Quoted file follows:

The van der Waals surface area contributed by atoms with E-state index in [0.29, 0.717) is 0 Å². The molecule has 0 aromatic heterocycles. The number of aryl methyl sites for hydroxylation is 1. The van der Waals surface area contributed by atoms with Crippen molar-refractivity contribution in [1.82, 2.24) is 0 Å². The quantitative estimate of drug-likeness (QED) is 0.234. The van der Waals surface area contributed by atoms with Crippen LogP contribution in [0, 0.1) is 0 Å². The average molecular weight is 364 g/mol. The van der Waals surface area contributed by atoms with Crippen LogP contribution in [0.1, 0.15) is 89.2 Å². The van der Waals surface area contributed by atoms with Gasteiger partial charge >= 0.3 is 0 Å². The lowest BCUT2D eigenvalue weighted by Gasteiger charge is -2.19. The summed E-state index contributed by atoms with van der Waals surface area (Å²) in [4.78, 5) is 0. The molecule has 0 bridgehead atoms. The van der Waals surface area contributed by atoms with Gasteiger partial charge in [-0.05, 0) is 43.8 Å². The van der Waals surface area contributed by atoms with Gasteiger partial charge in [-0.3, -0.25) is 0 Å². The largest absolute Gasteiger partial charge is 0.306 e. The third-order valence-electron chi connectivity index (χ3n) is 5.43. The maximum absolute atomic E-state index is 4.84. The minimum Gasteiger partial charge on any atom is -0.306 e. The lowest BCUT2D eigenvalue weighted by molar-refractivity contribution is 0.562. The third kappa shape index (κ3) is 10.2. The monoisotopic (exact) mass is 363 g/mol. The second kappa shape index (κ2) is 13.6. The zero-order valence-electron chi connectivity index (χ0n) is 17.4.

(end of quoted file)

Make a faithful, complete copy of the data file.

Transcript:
The van der Waals surface area contributed by atoms with E-state index in [0.29, 0.717) is 0 Å². The molecule has 0 aromatic heterocycles. The number of aryl methyl sites for hydroxylation is 1. The van der Waals surface area contributed by atoms with Crippen molar-refractivity contribution in [1.82, 2.24) is 0 Å². The quantitative estimate of drug-likeness (QED) is 0.234. The van der Waals surface area contributed by atoms with Crippen LogP contribution in [0, 0.1) is 0 Å². The average molecular weight is 364 g/mol. The van der Waals surface area contributed by atoms with Crippen LogP contribution in [0.1, 0.15) is 89.2 Å². The van der Waals surface area contributed by atoms with Gasteiger partial charge >= 0.3 is 0 Å². The lowest BCUT2D eigenvalue weighted by Gasteiger charge is -2.19. The summed E-state index contributed by atoms with van der Waals surface area (Å²) in [4.78, 5) is 0. The molecule has 0 bridgehead atoms. The van der Waals surface area contributed by atoms with Gasteiger partial charge in [-0.05, 0) is 43.8 Å². The van der Waals surface area contributed by atoms with Gasteiger partial charge in [-0.3, -0.25) is 0 Å². The largest absolute Gasteiger partial charge is 0.306 e. The third-order valence-electron chi connectivity index (χ3n) is 5.43. The maximum absolute atomic E-state index is 4.84. The minimum Gasteiger partial charge on any atom is -0.306 e. The lowest BCUT2D eigenvalue weighted by molar-refractivity contribution is 0.562. The third kappa shape index (κ3) is 10.2. The monoisotopic (exact) mass is 363 g/mol. The second kappa shape index (κ2) is 13.6. The zero-order valence-electron chi connectivity index (χ0n) is 17.4.